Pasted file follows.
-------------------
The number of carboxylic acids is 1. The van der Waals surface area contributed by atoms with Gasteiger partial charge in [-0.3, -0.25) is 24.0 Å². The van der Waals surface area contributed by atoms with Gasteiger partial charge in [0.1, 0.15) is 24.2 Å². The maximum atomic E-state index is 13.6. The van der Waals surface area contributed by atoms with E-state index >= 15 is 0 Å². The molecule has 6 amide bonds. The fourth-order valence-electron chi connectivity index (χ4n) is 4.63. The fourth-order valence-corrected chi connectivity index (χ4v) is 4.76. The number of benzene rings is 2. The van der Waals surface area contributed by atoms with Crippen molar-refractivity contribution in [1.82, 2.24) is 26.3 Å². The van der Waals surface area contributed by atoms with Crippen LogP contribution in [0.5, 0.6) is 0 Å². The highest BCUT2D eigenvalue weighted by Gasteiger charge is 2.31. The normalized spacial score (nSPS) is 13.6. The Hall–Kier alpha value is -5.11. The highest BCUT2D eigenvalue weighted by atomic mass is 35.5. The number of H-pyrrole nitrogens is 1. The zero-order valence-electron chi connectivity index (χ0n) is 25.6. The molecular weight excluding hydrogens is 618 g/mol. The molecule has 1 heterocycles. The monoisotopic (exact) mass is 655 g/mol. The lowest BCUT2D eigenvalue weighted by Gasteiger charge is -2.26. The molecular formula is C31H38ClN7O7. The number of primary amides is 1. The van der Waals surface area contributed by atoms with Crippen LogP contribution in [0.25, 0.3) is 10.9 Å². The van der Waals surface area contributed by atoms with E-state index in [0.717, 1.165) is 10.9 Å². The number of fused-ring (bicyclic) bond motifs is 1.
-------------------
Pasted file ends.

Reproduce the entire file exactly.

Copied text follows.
The number of carboxylic acids is 1. The van der Waals surface area contributed by atoms with Gasteiger partial charge in [-0.3, -0.25) is 24.0 Å². The van der Waals surface area contributed by atoms with Gasteiger partial charge in [0.1, 0.15) is 24.2 Å². The maximum atomic E-state index is 13.6. The van der Waals surface area contributed by atoms with E-state index >= 15 is 0 Å². The molecule has 6 amide bonds. The fourth-order valence-electron chi connectivity index (χ4n) is 4.63. The fourth-order valence-corrected chi connectivity index (χ4v) is 4.76. The number of benzene rings is 2. The van der Waals surface area contributed by atoms with Crippen molar-refractivity contribution in [1.82, 2.24) is 26.3 Å². The van der Waals surface area contributed by atoms with Crippen LogP contribution in [0.5, 0.6) is 0 Å². The highest BCUT2D eigenvalue weighted by Gasteiger charge is 2.31. The normalized spacial score (nSPS) is 13.6. The Hall–Kier alpha value is -5.11. The highest BCUT2D eigenvalue weighted by atomic mass is 35.5. The number of H-pyrrole nitrogens is 1. The zero-order valence-electron chi connectivity index (χ0n) is 25.6. The molecular weight excluding hydrogens is 618 g/mol. The molecule has 1 heterocycles. The monoisotopic (exact) mass is 655 g/mol. The lowest BCUT2D eigenvalue weighted by Gasteiger charge is -2.26. The molecular formula is C31H38ClN7O7. The number of primary amides is 1. The van der Waals surface area contributed by atoms with Crippen LogP contribution in [0.25, 0.3) is 10.9 Å². The van der Waals surface area contributed by atoms with E-state index in [0.717, 1.165) is 10.9 Å². The number of fused-ring (bicyclic) bond motifs is 1.